Making research count: applying H-indexes within and between disciplines to analyse publication cultures

See on Scoop.itDual impact of research; towards the impactelligent university

Conclusions:

This paper demonstrates that it is possible both to examine H-index scores within disciplines, and to  create discipline-normalized H-indexes for interdisciplinary comparisons. The same approach can be applied to other bibliometric measures and be used to improve comparative metrics.

 

This is especially important for several common types of bibliometric comparisons. The first is international rankings, such as the Shanghai Jiao Tong Academic Ranking of World Universities (ARWU, or Shanghai Rankings, as it is colloquially known). In the 2011 edition, 20% of this ranking was determined by research output. This was measured by number of papers cited in Nature and Science, and papers indexed in Science Citation Index-expanded, and Social Science Citation Index (which were given double the weight of papers indexed in Science Citation Index-expanded). Another 20% was determined by “highly cited researchers in 21 broad subject categories.”20 The absence of discipline-normalization means that this ranking does not control for publication cultures and the biases that they can generate. As a consequence, institutions with more faculty members in highly productive disciplines have an advantage. This issue is not unique to ARWU – while some ranking systems break out their comparisons by field of study, none to date have implemented valid discipline-normalization.

 

Secondly, comparisons within institutions can be strengthened by discipline normalization. When institutions assess the relative performance of academic departments or units, often as part of unit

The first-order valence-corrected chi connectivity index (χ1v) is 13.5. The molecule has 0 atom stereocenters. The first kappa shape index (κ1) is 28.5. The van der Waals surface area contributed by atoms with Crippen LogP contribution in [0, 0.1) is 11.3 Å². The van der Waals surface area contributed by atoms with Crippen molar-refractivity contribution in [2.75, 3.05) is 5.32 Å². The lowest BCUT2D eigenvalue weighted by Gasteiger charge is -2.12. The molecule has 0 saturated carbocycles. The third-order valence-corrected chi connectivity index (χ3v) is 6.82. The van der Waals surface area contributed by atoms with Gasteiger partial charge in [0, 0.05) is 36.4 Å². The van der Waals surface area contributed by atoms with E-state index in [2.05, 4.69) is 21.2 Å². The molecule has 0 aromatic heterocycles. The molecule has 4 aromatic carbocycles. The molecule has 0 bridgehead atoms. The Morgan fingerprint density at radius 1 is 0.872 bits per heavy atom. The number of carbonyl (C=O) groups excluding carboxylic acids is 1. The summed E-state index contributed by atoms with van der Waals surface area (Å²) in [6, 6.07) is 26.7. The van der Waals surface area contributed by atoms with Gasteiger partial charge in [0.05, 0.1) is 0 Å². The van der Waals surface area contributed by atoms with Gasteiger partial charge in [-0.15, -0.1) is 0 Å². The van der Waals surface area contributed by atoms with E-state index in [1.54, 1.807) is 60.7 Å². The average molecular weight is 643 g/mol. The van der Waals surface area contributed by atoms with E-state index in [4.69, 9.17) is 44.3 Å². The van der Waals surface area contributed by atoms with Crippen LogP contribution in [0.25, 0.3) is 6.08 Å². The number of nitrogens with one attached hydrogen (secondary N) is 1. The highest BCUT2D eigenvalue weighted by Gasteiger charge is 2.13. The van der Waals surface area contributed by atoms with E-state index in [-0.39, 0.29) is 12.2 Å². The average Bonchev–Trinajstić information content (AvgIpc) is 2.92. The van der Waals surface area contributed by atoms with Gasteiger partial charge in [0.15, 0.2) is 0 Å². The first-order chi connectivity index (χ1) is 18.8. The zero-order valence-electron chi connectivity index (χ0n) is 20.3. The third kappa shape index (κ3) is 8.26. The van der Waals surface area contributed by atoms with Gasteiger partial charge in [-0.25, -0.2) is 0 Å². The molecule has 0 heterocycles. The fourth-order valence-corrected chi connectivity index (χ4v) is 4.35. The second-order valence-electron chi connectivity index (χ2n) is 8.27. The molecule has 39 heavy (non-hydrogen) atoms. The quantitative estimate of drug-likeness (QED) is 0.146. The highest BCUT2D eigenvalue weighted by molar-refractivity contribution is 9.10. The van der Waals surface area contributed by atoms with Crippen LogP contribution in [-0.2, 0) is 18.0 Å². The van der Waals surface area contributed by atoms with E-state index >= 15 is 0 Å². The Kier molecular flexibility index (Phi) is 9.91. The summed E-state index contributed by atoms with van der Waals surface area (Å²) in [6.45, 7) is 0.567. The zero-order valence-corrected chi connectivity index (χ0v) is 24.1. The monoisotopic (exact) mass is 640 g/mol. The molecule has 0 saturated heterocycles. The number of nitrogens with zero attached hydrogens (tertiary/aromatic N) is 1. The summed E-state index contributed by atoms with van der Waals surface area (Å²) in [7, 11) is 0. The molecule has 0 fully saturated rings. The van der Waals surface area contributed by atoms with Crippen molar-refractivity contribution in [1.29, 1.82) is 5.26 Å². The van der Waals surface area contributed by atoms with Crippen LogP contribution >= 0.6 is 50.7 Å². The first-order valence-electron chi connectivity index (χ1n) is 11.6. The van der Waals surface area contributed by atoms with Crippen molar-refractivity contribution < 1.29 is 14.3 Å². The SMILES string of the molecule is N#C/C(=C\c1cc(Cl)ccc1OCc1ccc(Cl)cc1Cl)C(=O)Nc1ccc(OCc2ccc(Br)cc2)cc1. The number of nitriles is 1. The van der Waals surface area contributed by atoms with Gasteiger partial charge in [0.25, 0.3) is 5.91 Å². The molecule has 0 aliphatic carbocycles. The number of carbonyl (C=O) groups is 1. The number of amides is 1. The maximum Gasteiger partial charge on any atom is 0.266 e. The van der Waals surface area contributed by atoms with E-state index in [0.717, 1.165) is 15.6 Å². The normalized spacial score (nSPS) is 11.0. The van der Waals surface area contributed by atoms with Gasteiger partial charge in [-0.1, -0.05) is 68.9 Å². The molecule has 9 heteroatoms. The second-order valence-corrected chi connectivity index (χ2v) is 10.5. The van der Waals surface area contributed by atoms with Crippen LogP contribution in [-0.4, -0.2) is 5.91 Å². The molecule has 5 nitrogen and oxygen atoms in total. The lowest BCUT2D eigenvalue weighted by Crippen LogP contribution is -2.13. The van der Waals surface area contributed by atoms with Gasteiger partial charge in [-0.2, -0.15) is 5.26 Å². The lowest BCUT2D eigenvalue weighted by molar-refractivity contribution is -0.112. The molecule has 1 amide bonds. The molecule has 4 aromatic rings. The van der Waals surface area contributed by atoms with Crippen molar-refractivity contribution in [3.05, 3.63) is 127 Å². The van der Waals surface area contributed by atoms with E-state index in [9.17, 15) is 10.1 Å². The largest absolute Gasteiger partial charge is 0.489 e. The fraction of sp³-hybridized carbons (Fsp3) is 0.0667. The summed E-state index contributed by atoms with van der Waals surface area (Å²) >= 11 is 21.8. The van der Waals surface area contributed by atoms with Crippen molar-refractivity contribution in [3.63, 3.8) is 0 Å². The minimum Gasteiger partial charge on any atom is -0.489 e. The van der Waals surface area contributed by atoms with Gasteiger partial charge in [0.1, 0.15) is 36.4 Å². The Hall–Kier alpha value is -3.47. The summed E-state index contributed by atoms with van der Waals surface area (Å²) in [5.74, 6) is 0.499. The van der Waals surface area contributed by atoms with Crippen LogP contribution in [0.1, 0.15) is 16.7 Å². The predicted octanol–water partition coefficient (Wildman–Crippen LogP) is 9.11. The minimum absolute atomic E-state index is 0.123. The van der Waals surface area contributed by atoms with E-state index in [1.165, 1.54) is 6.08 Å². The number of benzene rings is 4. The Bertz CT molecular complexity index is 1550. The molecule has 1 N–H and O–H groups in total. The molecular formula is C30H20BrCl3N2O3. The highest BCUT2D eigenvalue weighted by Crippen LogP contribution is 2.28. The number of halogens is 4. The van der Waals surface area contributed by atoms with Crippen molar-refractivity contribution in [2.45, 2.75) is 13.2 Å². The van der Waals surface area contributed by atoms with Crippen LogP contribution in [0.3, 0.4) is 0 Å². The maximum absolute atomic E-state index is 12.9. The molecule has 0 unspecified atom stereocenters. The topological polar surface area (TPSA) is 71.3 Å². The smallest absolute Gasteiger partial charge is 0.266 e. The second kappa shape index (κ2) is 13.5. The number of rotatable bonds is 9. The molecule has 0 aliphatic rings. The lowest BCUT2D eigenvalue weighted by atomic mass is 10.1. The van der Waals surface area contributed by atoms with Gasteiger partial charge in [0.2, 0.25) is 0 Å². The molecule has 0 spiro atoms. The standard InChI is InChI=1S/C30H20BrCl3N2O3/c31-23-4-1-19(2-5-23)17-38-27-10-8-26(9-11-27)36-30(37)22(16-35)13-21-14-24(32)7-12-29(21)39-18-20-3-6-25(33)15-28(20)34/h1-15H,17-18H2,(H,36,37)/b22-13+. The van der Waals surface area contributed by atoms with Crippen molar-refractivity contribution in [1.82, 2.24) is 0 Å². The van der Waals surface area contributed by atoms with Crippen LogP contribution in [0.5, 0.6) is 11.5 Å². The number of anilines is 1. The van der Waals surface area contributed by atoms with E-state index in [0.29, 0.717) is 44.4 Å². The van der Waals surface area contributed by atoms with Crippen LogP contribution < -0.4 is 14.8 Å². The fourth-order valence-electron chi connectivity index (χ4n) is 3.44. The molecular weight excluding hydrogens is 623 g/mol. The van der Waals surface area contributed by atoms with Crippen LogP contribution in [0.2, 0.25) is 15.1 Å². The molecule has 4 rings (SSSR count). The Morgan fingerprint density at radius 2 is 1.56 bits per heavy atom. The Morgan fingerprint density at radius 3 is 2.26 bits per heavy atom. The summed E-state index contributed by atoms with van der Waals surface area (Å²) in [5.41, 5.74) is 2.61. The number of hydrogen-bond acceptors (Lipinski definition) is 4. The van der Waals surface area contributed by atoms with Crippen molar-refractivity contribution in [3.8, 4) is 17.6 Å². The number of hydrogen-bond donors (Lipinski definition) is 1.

review processes, using accurate discipline-normalization to control for publication culture provides a more valid comparison.

 

Lastly, bibliometrics are increasingly applied to hiring decisions within universities. When candidates’ fields of study differ (as would be the case for a dean of science, for example), discipline normalization helps to ensure that the hiring committee understands differences in publication records (and corresponding H-indexes) in the context of differences in publication cultures.

 

It’s time for applications of bibliometrics to become more sensitive to publication culture. Just as importantly, users of bibliometrics need to be aware of the dramatic biases that publication culture can generate. We hope that this paper inspires both scholars and professionals to use accurate and normalized measures when applying bibliometrics to their research, assessment, and decision-making activities.

 

 

source:

Jarvey, P., Usher, A. and McElroy, L. 2012. Making Research Count: Analyzing Canadian
Academic Publishing Cultures. Toronto: Higher Education Strategy Associates.

Permalink: http://higheredstrategy.com/announcements/new-publication-making-research-count-analyzing-canadian-academic-publishing-cultures/

Fulltext: http://higheredstrategy.com/wp-content/uploads/2012/06/2012-Bibliometrics-and-Publication-Culture-HESA.pdf

See on higheredstrategy.com

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About Wilfred Mijnhardt
RMIMR is my virtual playground, a place to reflect on issues from my professional context, my job as Policy Director at Rotterdam School of Management, Erasmus University (RSM). RSM is the international university based business school at Erasmus University Rotterdam. More info here: www.rsm.nl Here is my list of relevant publications on the topic of my RMIMR weblog: http://www.mendeley.com/collections/694621/RMIMR-Repository/ The rss feed for my RMIMR collection is here: http://www.mendeley.com/collections/rss/694621/ Here is my other weblog on impact of research: http://www.scoop.it/t/dualimpact

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